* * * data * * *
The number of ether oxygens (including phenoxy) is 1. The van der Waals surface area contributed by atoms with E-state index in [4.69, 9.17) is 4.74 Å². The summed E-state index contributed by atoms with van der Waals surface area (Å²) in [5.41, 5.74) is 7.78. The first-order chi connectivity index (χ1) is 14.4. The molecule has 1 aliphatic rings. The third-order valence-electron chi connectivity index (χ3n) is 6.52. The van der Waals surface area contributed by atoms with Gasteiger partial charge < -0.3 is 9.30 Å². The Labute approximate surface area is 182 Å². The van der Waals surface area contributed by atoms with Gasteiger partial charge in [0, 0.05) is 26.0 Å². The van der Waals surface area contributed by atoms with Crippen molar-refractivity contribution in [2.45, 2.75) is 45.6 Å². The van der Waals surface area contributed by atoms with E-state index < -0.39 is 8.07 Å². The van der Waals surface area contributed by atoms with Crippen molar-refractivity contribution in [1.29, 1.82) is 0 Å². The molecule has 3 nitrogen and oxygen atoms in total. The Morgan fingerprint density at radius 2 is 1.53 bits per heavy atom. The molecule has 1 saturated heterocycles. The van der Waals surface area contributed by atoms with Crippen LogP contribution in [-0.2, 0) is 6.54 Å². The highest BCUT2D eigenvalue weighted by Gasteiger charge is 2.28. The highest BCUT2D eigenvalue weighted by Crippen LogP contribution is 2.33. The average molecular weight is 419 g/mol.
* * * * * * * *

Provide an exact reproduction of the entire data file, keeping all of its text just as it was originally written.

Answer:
The number of ether oxygens (including phenoxy) is 1. The van der Waals surface area contributed by atoms with E-state index in [4.69, 9.17) is 4.74 Å². The summed E-state index contributed by atoms with van der Waals surface area (Å²) in [5.41, 5.74) is 7.78. The first-order chi connectivity index (χ1) is 14.4. The molecule has 1 aliphatic rings. The third-order valence-electron chi connectivity index (χ3n) is 6.52. The van der Waals surface area contributed by atoms with Gasteiger partial charge < -0.3 is 9.30 Å². The Labute approximate surface area is 182 Å². The van der Waals surface area contributed by atoms with Gasteiger partial charge in [0, 0.05) is 26.0 Å². The van der Waals surface area contributed by atoms with Crippen molar-refractivity contribution in [2.45, 2.75) is 45.6 Å². The van der Waals surface area contributed by atoms with E-state index < -0.39 is 8.07 Å². The van der Waals surface area contributed by atoms with Crippen molar-refractivity contribution in [1.29, 1.82) is 0 Å². The molecule has 3 nitrogen and oxygen atoms in total. The Morgan fingerprint density at radius 2 is 1.53 bits per heavy atom. The molecule has 1 saturated heterocycles. The van der Waals surface area contributed by atoms with Crippen LogP contribution in [-0.2, 0) is 6.54 Å². The highest BCUT2D eigenvalue weighted by Gasteiger charge is 2.28. The highest BCUT2D eigenvalue weighted by Crippen LogP contribution is 2.33. The average molecular weight is 419 g/mol.